favorable to the plaintiff. Helman asserts that when the flash bang device detonated, he turned but he did not reach for his weapon until after that device went off and shots were fired at him.
Subsequently, Helman was charged in state court with Resisting Law Enforcement under Ind. Code § 35-44-3-3. Although resisting law enforcement is normally a Class A misdemeanor, Helman's use of a deadly weapon elevated it to a Class D felony. Helman pled guilty to that charge, acknowledging at the plea hearing that he " did knowingly or intentionally forcibly resist, obstruct or interfere with a law enforcement officer while the officer was lawfully engaged in the execution of the officer's duties and while committing said offense... attempted to draw a deadly weapon."
Helman now argues that the defendant officers violated his rights under the Fourth and Fourteenth Amendments of the Constitution in using excessive force against him, and has sued under 42 U.S.C. § 1983 for redress. He asserts that as a result of their actions, he incurred medical and hospital expenses and suffered injuries that are permanently disabling.
The first issue that we must address is the defendants' argument that Helman is precluded from bringing this § 1983 action under Heck v. Humphrey, 512 U.S. 477, 486, 114 S.Ct. 2364, 129 L.Ed.2d 383 (1994). In Heck, the Court held that a district court must dismiss a § 1983 action if a judgment in favor of the plaintiff in that § 1983 action would necessarily imply the invalidity of his criminal conviction or sentence. Id. at 487; Skinner v. Switzer, 131 S.Ct. 1289, 1298, 179 L.Ed.2d 233 (2011). But if the claim, even if successful, will not demonstrate the invalidity of the conviction, then the § 1983 action should be allowed to proceed. Id.
In Evans v. Poskon, 603 F.3d 362 (7th Cir. 2010), we addressed the ability of a plaintiff to proceed on a § 1983 excessive force claim where that plaintiff had been convicted of resisting arrest, and held that the plaintiff can only proceed to the extent that the facts underlying the excessive force claim are not inconsistent with the essential facts supporting the conviction. The police in that case burst into Evans' home because they believed he was attempting to strangle someone, and arrested him after a struggle. He was convicted of attempted murder and resisting arrest. Id. at 363. Evans subsequently brought an action under § 1983 alleging that the officers violated the Fourth Amendment by using excessive force during and after the arrest. We held that Evans could not maintain a § 1983 action premised on the claim that he did not resist being taken into custody, but could proceed on claims that the police used excessive force in effecting custody or after doing so. Id. at 364; see also Burd v. Sessler, 702 F.3d 429, 433-35 (7th Cir. 2012); Moore v. Mahone, 652 F.3d 722, 723 (7th Cir. 2011). The latter claims were not inconsistent with his conviction for resisting arrest. Therefore, in considering whether Heck requires dismissal, we must consider the factual basis of the claim and determine whether it necessarily implies the invalidity of Helman's conviction. To the extent that factual allegations do not do so, Helman may proceed under § 1983.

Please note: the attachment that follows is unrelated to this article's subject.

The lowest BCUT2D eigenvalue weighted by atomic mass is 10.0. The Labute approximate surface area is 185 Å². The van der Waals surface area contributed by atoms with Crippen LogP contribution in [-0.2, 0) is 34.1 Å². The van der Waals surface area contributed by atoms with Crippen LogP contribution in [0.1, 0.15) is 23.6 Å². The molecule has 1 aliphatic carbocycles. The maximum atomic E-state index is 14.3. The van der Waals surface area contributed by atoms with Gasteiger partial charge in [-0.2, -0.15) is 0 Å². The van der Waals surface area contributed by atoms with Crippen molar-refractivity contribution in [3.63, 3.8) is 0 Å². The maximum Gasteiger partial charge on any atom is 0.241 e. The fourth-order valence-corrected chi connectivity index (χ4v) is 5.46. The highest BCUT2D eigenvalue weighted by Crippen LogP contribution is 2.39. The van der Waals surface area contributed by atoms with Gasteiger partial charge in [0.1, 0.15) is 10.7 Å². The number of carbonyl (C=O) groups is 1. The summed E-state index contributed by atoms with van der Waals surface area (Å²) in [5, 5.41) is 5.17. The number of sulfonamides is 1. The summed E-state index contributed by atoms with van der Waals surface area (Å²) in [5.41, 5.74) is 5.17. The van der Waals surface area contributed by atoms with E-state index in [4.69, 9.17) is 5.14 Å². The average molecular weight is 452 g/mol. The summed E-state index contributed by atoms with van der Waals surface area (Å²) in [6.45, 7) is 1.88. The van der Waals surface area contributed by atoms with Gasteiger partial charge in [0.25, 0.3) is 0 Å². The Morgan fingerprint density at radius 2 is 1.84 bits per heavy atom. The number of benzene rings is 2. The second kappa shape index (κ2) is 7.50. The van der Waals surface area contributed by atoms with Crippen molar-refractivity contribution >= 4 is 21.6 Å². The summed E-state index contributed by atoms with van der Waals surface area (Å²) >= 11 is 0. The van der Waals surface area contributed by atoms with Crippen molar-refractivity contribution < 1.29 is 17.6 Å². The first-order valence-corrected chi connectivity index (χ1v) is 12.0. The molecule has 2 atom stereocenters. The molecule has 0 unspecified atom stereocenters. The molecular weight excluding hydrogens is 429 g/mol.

In this case, the only viable theory of § 1983 liability is Helman's theory that he did not attempt to draw his weapon until